Hudec, Michael R.1, Martin Jackson2, David Jennette3
(1) Bureau of Economic Geology, Jackson School of Geosciences, The University of Texas at Austin, Austin, TX
(2) Bureau of Economic Geology, Austin, TX
(3) The University of Texas at Austin, Austin, TX
ABSTRACT: Influence of Precursor Salt Structures on Thrust Faulting, Deep-water Lower Congo Basin, Gabon
Detailed restorations were constructed from two sections across a single salt-detached thrust structure in the deep-water Lower Congo Basin. Although the two sections are only 4 km apart along strike, their structural style and deformation timing are very different. The northern section intersects a thrust fault overriding a low salt anticline, whereas the southern section intersects a large, pinched-off salt diapir. The northern section displays little or no Tertiary deformation, but the southern section shows all Tertiary units thinning over the arched crest of the diapir, and a large normal fault offsetting the seafloor. Restoration of the northern section suggests that the preexisting salt anticline controlled the location and trend of the subsequent thrust fault. Formation of the thrust fault can be dated by change from symmetric to asymmetric depositional patterns. Bed rotation and stratigraphic thinning in the hanging wall were caused by translation up the thrust ramp. Late salt expulsion from the buried anticline folded the thrust. Restoration of the southern section shows that the preexisting diapir localized the thrust fault. Bed rotation and stratigraphic thinning during diapir shortening were caused by salt flow, not translation up a thrust ramp. Diapir pinch-off was recorded by the end of salt extrusion. The Tertiary deformation that was absent to the north was probably not due to shortening of the structure. Instead, we interpret a period of late salt inflation, probably fed by salt escaping from severe shortening to the south of the study area. Not all thick arched roofs are contractional!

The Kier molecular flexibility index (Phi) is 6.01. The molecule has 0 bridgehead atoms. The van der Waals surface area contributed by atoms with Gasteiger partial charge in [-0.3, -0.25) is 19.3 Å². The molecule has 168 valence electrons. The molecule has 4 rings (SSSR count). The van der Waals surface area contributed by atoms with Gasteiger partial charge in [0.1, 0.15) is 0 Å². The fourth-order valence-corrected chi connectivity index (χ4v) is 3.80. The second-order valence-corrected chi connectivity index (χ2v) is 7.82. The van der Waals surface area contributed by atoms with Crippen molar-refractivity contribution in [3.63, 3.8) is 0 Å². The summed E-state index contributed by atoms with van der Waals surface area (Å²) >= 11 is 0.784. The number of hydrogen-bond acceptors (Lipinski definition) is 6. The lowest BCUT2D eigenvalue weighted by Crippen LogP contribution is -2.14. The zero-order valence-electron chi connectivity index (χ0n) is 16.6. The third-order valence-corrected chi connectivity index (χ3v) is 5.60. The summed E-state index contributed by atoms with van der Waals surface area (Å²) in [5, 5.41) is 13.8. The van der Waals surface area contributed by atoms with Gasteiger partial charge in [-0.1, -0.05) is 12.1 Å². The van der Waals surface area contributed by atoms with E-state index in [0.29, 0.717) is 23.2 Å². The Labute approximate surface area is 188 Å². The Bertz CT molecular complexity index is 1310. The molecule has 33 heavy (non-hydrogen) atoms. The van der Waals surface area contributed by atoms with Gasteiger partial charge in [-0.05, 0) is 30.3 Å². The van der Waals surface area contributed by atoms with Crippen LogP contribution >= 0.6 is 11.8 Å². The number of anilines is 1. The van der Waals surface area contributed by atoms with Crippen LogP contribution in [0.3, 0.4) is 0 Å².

AAPG Search and Discovery Article #90026©2004 AAPG Annual Meeting, Dallas, Texas, April 18-21, 2004.